"However, the worst of all of Theresa May's world deals is miles away from giving it."

The opposition leader added: "This is a failure of sad negotiations by the government which has spent the last two years struggling with itself, rather than securing a better agreement with the European Union.

"The Tories have no right to cause chaos that will occur after leaving the European Union without an agreement. That is why we will work with all parties in parliament to oppose no agreement."







1:23

Video:
PMQ: May and Corbyn spar over the Brexit agreement

While Labor stopped demanding a second referendum for now, two prominent MPs Remain Tory, former ministers Justine Greening and Jo Johnson, will increase their demands for a new poll on the People's Vote event.

Ms Greening, who called for a "consensus referendum", said in a document outlining his proposal: "Theresa May negotiated a deal that clearly failed to lead parliamentary support.

"We entered a week of crucial debate and yet there is no other alternative route that seems to order good parliamentary support.

"That means, as I said earlier this year in July, the parliament is stalled to move forward on our future relations with the European Union.

"Parliament cannot find the consensus needed by Britain, so the only reasonable and appropriate solution is to take the last Brexit decision from the hands of bankrupt politicians, far from the backroom agreement, and return it to the people to decide."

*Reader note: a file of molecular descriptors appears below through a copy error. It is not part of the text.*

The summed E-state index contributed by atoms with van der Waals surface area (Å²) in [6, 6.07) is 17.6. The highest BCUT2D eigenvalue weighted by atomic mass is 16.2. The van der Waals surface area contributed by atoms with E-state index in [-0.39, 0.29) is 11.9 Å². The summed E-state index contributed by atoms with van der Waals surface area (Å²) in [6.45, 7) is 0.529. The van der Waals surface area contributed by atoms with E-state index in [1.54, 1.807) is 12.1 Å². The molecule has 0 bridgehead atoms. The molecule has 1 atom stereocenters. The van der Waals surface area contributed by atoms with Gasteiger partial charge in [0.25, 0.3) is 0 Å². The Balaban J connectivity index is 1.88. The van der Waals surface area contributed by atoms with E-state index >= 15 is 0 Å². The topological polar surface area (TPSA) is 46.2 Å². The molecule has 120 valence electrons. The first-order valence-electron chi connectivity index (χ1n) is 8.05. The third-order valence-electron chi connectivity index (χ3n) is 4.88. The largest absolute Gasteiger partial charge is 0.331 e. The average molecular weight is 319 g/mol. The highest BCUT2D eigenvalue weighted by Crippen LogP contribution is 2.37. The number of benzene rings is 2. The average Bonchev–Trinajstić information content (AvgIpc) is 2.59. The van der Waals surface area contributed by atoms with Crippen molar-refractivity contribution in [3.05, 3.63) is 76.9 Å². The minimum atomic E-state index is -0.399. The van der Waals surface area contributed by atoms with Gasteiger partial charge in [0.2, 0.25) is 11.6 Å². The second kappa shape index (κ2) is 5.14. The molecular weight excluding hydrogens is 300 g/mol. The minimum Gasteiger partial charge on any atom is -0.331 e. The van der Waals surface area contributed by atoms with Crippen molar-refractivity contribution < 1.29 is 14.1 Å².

Ms Greening said there are three practical Brexit options, and the public must be asked to choose between them. They are:

:: The agreement was negotiated by the government
:: Living in the European Union
:: Leave without agreement

Proposals for former education secretaries are likely to be submitted to parliamentarians in cross-party amendments submitted by pro-Permanent MPs.

Johnson, who suddenly quit his job as minister of transportation earlier this month, will say that the Conservative Party risks the 1997 disaster on an election scale if they support Ny's plan. May.

"This is the worst of all words," he would claim. "There is a natural opportunity, now the agreement is agreed upon, for us to check that the country wants us to continue on this basis.

"Now is the time to ensure we have public support for this great decision in the history of our nation.

"The Conservative Party's reputation for economic competence will be undermined by implementing failed Brexit, especially those which the government's analysis shows will cause economic losses.

"Brexit is seen as a project driven by the Conservative Party and this is half-baked, the worst of all Brexit worlds can trigger an electoral defeat on a 1997 scale, or worse, with the label" Tory Brexit "this is an albatross on our neck for years to come. "

Former Labor cabinet minister Hilary Benn, who heads the Brexit parliamentary election committee, also said he planned to reset the amendments to the government's move.